What’s amazing is this compact light system is built to last 20-years, making it a perfect tool for clinics that would not be able to afford a replacement.
Working with me was British photojournalist Marina Parker. Our mission: to capture the We Care Solar Journey.
We all caravan from the city of Monrovia to rural Bong County. That’s about seven hours of dirt roads. Our first night was spent in a “hotel” with no electricity, no running water and mattresses on the floor. That means a bucket shower, but there was no water in the bucket. So, no shower, no flushing the toilet and certainly no hot coffee in the morning. A glimpse into everyday conditions rural Liberians live with.
At sunrise we head to a training session at the county’s hospital, which the Ministry of Health and World Health Organization helped arrange. Dr. Stachel teaches eager midwives how to use the solar systems. They soak up the information and during a break, they read a heartfelt thank you letter, composed on the spot, for the We Care Solar Team.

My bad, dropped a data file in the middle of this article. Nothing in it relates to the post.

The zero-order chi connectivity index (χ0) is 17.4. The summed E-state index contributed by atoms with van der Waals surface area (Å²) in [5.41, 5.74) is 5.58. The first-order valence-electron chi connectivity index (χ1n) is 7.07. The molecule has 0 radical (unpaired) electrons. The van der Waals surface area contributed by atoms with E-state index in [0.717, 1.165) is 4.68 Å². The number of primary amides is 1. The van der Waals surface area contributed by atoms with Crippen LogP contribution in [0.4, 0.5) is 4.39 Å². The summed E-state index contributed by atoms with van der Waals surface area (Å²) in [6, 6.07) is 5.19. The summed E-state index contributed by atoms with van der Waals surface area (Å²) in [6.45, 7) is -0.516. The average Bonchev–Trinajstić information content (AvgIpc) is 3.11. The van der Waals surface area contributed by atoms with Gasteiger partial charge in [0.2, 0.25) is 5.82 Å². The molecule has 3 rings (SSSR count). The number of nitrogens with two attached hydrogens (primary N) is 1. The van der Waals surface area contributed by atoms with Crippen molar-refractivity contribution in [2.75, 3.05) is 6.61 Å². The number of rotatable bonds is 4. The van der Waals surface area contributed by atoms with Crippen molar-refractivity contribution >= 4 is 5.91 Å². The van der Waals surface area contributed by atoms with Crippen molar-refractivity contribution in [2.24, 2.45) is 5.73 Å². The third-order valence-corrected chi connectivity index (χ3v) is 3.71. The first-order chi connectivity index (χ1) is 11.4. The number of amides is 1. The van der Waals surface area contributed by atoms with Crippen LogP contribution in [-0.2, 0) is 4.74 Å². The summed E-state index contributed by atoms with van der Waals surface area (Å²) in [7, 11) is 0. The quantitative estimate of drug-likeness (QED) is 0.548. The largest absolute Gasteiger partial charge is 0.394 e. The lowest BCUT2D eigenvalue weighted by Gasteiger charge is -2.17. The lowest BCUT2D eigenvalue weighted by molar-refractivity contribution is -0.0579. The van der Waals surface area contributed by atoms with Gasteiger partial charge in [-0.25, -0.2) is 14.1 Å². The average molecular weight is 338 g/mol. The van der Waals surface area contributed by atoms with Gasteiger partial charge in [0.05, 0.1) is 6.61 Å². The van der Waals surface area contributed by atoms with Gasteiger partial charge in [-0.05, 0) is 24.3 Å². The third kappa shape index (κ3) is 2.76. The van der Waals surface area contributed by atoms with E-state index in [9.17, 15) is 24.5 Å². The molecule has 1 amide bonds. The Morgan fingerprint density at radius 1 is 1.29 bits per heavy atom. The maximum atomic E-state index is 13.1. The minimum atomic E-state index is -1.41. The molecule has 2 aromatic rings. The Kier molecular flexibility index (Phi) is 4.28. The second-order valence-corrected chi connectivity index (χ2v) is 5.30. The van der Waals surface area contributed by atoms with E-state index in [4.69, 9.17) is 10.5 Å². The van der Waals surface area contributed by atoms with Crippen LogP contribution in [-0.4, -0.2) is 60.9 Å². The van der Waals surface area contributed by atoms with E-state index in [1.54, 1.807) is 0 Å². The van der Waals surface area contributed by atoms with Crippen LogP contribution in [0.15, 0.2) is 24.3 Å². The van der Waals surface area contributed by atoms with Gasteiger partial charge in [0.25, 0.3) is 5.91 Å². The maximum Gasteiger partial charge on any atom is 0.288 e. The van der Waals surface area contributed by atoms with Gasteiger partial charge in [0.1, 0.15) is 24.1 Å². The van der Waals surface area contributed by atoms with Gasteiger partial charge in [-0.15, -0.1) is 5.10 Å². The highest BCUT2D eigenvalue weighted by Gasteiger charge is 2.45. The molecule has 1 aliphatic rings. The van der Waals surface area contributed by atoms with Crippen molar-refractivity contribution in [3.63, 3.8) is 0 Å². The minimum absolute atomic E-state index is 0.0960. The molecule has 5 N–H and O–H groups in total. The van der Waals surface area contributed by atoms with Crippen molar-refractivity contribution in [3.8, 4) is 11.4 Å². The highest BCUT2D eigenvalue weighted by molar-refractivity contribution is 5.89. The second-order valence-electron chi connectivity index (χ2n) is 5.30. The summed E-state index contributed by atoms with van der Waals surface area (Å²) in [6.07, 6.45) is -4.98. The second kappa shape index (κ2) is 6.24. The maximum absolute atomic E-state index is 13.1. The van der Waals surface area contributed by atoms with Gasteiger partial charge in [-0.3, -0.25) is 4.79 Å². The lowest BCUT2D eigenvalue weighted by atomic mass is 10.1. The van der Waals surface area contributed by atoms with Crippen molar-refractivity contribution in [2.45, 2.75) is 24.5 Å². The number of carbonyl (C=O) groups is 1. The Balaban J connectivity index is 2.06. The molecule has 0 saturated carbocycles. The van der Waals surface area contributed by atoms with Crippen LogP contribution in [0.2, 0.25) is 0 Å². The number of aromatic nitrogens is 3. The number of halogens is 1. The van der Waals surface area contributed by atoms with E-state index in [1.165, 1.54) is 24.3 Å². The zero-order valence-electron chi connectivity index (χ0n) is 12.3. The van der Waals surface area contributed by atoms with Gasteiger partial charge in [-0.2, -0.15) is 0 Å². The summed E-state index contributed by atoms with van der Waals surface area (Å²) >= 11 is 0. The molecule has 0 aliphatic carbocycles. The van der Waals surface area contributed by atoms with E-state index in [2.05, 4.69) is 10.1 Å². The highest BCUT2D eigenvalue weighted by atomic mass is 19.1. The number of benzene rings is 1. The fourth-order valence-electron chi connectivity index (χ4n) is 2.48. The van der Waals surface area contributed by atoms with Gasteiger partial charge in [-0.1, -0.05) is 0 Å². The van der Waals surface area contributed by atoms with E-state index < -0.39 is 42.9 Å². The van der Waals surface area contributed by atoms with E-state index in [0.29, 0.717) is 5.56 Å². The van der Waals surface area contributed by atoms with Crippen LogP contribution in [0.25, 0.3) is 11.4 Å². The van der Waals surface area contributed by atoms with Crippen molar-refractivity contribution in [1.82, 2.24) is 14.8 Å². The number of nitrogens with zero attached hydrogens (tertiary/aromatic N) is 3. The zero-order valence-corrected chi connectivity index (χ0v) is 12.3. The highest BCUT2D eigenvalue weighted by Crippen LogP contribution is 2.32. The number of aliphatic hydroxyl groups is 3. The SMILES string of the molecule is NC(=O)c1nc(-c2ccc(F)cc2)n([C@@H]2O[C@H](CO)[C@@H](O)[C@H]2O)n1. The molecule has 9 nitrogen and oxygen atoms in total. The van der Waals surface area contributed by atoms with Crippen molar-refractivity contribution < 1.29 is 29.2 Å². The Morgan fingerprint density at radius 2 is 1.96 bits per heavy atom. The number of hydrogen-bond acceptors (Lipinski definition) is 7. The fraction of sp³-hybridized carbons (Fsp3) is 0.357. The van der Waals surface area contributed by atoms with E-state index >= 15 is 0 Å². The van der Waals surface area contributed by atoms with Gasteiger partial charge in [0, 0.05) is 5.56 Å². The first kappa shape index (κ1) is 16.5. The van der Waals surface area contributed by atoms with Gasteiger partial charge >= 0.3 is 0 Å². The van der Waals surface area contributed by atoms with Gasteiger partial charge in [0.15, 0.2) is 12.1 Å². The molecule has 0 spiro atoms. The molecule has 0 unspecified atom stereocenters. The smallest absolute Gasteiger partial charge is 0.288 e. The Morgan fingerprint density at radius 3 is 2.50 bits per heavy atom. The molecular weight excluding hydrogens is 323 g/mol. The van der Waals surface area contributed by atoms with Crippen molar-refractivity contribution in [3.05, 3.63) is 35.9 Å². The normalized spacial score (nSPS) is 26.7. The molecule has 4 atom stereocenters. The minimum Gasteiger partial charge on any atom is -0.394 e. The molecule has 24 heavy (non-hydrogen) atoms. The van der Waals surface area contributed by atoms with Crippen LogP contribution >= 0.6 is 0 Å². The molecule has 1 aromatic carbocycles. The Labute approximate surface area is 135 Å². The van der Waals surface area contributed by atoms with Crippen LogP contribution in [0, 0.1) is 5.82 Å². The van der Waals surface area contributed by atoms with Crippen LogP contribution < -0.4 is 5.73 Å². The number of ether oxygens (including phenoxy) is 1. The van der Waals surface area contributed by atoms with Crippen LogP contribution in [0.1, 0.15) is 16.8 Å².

At the training we learn that this country of almost 4 million people has only about 100 doctors after most fled during the war. The government has made a effort to increase the number of midwives. Many of those midwives have taken their training into the villages to train traditional midwives, encouraging them to get pregnant women into clinics instead of delivering in their village homes.
The following day we go to rural clinics and shoot the We Care Solar Team climbing on roofs and hammering away as they install solar panels. At one rural clinic the statistics sunk in; we’ve been hearing about Liberia having one of the highest maternal mortality rates in the world. At the clinic we met Moses Dolo, who is mourning his 35- year old sister Teresa, who died recently. He said, ” Before, I was happy, but now I’m a sad man.”
The rural clinic near Teresa’s village could not handle her bleeding during labor. She was sent to the main hospital, a two- hour drive away on dirt roads. Teresa’s baby was born in the car, but Teresa died before reaching the hospital. Dr. Stachel turns to Marina and me and says, ” It was a hemorrhage, this does not kill women in the western world.”